Recent Albanian extremist violence against Serbs is reported with ‘understanding,’ presented as (justifiable) revenge for what Serb police, military and paramilitary units did. But the media which told the story this way, never ‘explained’ that Serb ethnic cleansing after NATO started bombing could be ‘understood’ as (justifiable) anger at what THEY saw as the destruction of their entire country commissioned or demanded – as it was – by moderate as well as extremist Kosovo-Albanians.

Everybody knows that humanitarian aid should be based on needs only. But people living in Yugoslavia shall not receive any assistance ‘as long as Milosevic is at the helmet.’ One wonders whether the international human rights community is on collective holiday? Since the early 1990s, Serb human and minority rights were never cared for to the extent e.g. Croatian, Bosniak and Albanian rights were.

In social science, stereotyping can be defined as ‘a one-sided, exaggerated and normally prejudicial view of a group, tribe or class of people, and is usually associated with racism and sexism.’ Stereotypes are often resistant to change or correction from countervailing evidence, because they create a sense of social solidarity. Is it so unlikely that the United States and NATO did just a bit of stereotyping to maintain alliance credibility and solidarity?

• Authoritarian politics undermining international democracy.
NATO now has a near-monopoly on conflict-management. The UN, the EU, single governments in the region, OSCE and NGOs went out of the region when NATO went in. No NATO government declared war, no parliaments voted about participation in the campaign. (In contrast, the ‘dictatorship’s parliament in Belgrade debated both the Rambouillet and the G8 plan). None of the democracies in NATO dared challenge the near-total US military and political dominance in this operation or that of the “Quint” – the five biggest NATO leaders. [Read more…]

NATO’s war and the ethnic cleansing – Is there a way out?

By Johan Galtung

TFF PressInfo 70 – June 10, 1999

Originally published here.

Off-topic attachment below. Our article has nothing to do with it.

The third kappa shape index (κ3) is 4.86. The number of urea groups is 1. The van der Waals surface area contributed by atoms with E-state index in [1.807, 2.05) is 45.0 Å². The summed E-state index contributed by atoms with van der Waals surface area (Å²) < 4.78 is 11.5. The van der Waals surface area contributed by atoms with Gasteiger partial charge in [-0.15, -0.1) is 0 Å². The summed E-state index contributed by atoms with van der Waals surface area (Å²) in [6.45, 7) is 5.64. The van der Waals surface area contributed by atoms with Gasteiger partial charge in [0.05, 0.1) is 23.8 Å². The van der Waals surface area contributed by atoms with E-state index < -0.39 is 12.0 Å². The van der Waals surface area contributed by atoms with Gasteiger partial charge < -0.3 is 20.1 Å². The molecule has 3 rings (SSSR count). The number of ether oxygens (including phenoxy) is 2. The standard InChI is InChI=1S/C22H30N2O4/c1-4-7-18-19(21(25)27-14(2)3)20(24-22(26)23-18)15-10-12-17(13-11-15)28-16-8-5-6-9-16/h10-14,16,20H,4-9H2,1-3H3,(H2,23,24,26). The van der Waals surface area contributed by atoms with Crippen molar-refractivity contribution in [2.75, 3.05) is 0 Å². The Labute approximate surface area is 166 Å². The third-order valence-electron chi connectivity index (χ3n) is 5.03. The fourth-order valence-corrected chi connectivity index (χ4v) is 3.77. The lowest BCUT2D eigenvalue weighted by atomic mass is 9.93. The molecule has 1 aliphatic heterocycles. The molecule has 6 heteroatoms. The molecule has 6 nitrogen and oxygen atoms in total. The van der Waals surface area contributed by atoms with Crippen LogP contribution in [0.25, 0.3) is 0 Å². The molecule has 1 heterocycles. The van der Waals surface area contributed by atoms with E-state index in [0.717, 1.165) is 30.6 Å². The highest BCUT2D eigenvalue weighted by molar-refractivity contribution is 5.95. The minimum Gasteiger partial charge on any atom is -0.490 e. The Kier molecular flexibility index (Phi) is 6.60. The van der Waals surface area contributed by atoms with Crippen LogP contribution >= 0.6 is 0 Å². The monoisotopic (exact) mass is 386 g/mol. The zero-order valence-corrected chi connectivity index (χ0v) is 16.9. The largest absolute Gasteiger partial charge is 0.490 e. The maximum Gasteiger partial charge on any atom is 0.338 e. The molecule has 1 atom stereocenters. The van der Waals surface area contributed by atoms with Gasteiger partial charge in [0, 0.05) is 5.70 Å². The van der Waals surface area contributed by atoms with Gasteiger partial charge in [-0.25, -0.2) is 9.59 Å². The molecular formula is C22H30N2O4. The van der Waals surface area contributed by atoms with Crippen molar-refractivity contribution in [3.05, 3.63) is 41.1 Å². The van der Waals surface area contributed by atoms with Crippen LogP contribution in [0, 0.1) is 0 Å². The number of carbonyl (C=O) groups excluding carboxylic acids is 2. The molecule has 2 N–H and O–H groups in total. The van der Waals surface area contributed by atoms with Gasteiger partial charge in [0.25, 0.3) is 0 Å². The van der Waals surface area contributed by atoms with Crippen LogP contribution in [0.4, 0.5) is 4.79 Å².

Serbo-Croatian version here.

 

“Where do I stand: very simply, I am against the NATO bombing, I am against ethnic cleansing, whether by Serbs or anybody else – for instance by the immigrants to North America who in the period 1600-1900 cleansed away about 10,000,000 American Indians. I find nothing original in my position. The only original position would be to be in favor of both, a view probably only entertained by arms dealers.

There are those who try to make us believe that you have to make a choice between NATO and Milosevic; if you are against one for sure you are in favor of the other. Nonsense. Early on in this horrible decade many of the same people tried to make us believe that you had to make a choice between the Gulf war and Saddam Hussein; again, perfectly possible to be against both.

Then, the second example of this terrible dualism, the terror of the false dichotomy as we academics say: there was no alternative, if you do not accept the NATO bombing it means that you are co-responsible for ethnic cleansing in Kosovo. Nonsense.

There was an alternative and even a very good one: step of the number of observers in the OSCE Kosovo Verification Mission (KVM) from 1,200 to, say, 6,000, 12,000. Handies and binoculars, living in the villages, bringing in volunteers. But at the same time there was a civil war going on from February 1998, and one US ambassador had done what the US did in connection with the Gulf war: He (Gelbard) told Belgrade that the USA was of the view that KLA were terrorists – certainly also the Belgrade position.